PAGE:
When Children Kill Children

Author: David A. Green
Publisher: OUP Oxford
ISBN: 0191629766
Format: PDF, ePub, Mobi
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This title examines the role of political culture and penal populism in the response to the emotive subject of child-on-child homicide. Green explores the reasons underlying the vastly differing responses of the English and Norwegian criminal justice systems to the cases of James Bulger and Silje Redergard respectively. Whereas James Bulger's killers were subject to extreme press and public hostility, and held in secure detention for nine months before being tried in an adversarial court, and served eight years in custody, a Redergard's killers were shielded from public antagonism and carefully reintegrated into the local community. This book argues that English adversarial political culture creates far more incentives to politicize high-profile crimes than Norwegian consensus political culture. Drawing on a wealth of empirical research, Green suggests that the tendency for politicians to justify punitive responses to crime by invoking harsh political attitudes is based upon a flawed understanding of public opinion. In a compelling study, Green proposes a more deliberative response to crime is possible by making English culture less adversarial and by making informed public judgment more assessable.

Children Who Kill

Author: Paul Cavadino
Publisher: Waterside Press
ISBN: 1906534047
Format: PDF, ePub, Mobi
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From the tragic Mary Bell and Jamie Bulger murder cases to events world-wide, this book provides an analysis of what is a global, not just a 1st phenomenon. It includes a chapter which reviews the position in Canada.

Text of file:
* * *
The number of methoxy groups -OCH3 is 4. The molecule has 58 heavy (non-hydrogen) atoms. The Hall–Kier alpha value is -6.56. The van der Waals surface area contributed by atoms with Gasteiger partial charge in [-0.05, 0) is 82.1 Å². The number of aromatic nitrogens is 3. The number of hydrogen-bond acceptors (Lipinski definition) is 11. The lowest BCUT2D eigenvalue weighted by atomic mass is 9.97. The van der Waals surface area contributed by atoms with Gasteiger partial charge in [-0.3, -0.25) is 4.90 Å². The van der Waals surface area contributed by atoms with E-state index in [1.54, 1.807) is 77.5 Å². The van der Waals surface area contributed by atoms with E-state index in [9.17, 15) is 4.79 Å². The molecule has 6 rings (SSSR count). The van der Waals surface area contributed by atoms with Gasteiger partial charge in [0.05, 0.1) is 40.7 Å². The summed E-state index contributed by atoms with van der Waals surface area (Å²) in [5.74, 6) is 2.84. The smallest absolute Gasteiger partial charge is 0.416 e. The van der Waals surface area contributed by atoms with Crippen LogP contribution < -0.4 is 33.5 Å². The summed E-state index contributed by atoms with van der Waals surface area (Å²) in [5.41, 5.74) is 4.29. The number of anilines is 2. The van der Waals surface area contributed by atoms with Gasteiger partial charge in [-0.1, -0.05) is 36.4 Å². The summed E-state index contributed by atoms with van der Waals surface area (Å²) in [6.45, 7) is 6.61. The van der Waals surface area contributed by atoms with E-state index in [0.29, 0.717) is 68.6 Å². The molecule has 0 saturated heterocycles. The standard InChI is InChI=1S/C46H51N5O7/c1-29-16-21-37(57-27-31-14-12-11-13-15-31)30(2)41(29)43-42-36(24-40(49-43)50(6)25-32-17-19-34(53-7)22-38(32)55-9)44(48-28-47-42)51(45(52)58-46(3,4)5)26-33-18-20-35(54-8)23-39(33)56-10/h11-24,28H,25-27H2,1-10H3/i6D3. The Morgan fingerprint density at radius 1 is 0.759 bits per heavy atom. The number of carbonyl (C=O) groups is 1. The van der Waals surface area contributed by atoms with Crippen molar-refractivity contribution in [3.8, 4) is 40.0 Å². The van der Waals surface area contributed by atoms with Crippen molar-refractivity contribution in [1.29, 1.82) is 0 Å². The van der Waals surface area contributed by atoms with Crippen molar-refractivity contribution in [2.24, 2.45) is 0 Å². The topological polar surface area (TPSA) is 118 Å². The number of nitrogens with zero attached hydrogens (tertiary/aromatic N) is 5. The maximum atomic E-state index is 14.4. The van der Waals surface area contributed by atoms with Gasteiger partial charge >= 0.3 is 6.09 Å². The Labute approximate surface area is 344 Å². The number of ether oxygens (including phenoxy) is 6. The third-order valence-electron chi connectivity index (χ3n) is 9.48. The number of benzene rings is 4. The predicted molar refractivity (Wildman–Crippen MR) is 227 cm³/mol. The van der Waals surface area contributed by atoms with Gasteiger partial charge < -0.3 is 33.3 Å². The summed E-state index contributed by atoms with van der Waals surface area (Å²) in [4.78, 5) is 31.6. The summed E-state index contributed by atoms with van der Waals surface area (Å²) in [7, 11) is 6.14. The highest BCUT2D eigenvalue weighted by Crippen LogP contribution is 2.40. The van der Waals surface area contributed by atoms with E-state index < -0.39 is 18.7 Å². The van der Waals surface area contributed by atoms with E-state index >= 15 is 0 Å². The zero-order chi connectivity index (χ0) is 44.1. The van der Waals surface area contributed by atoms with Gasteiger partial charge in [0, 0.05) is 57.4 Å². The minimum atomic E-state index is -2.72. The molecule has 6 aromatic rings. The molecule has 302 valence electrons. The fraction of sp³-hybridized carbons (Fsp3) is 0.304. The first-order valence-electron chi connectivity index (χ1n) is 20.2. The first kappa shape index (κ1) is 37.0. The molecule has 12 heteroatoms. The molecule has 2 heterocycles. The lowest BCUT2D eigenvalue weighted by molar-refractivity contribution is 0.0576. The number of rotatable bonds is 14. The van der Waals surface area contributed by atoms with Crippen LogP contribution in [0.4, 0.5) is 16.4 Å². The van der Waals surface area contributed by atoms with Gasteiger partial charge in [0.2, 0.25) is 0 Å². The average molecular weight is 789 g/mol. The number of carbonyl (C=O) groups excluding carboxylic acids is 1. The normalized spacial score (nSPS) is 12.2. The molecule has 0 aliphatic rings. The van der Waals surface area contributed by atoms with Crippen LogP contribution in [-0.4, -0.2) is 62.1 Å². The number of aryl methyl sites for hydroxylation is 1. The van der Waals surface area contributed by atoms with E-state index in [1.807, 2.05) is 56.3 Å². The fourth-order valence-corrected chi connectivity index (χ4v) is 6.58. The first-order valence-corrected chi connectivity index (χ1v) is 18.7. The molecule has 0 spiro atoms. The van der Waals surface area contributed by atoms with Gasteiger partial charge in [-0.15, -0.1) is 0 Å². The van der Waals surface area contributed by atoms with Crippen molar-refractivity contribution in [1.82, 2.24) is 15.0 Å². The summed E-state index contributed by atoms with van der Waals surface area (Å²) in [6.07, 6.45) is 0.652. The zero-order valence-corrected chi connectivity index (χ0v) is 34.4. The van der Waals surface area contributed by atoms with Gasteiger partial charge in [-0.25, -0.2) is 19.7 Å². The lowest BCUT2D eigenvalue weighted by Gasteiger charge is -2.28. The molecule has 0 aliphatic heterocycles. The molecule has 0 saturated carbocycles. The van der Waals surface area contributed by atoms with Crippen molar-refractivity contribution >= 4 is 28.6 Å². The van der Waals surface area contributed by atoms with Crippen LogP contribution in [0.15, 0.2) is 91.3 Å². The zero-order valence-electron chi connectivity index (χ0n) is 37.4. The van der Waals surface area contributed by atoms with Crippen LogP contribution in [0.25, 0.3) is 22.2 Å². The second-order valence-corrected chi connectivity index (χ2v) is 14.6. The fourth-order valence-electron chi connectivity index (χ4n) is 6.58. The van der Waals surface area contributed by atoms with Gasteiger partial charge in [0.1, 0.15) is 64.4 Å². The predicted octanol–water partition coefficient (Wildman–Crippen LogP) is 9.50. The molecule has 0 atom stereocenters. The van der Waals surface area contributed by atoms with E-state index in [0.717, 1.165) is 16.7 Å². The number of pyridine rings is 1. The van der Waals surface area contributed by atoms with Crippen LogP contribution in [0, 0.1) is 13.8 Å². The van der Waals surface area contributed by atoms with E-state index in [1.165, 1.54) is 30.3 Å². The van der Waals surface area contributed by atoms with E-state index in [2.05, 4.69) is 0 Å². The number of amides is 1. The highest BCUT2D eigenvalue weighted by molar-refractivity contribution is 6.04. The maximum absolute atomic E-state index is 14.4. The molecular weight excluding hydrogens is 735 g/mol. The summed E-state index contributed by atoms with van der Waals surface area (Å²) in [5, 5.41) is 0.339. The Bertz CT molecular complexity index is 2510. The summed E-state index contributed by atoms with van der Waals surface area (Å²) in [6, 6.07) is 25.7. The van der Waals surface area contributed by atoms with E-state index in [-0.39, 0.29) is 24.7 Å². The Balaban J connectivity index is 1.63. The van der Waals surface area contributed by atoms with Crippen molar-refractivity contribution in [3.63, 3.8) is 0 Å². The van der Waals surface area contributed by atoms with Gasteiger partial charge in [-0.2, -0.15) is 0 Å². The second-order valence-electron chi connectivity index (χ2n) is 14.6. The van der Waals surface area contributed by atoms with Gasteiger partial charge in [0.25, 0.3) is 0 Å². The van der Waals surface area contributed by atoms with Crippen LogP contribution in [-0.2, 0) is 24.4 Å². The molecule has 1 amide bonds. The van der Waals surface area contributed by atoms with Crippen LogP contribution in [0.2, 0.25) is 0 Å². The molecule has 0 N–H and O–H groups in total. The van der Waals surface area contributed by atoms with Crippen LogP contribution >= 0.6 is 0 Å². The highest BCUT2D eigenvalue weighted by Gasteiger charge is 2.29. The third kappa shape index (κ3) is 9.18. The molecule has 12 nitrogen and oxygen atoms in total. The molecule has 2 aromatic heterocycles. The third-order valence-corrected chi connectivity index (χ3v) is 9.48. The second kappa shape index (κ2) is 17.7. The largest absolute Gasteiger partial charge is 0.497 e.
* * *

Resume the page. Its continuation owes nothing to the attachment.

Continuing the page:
The Prisoner Society

Author: Ben Crewe
Publisher: OUP Oxford
ISBN: 019162974X
Format: PDF, Mobi
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While the use of imprisonment continues to rise in developed nations, we have little sociological knowledge of the prison's inner world. Based on extensive fieldwork in a medium-security prison in the UK, HMP Wellingborough, The Prisoner Society: Power, Adaptation and Social Life in an English Prison provides an in-depth analysis of the prison's social anatomy. It explains how power is exercised by the institution, individualizing the prisoner community and demanding particular forms of compliance and engagement. Drawing on prisoners' life stories, it shows how different prisoners experience and respond to the new range of penal practices and frustrations. It then explains how the prisoner society - its norms, hierarchy and social relationships - is shaped both by these conditions of confinement and by the different backgrounds, values and identities that prisoners bring into the prison environment.

Media Crime and Racism

Author: Monish Bhatia
Publisher: Springer
ISBN: 3319717766
Format: PDF, Mobi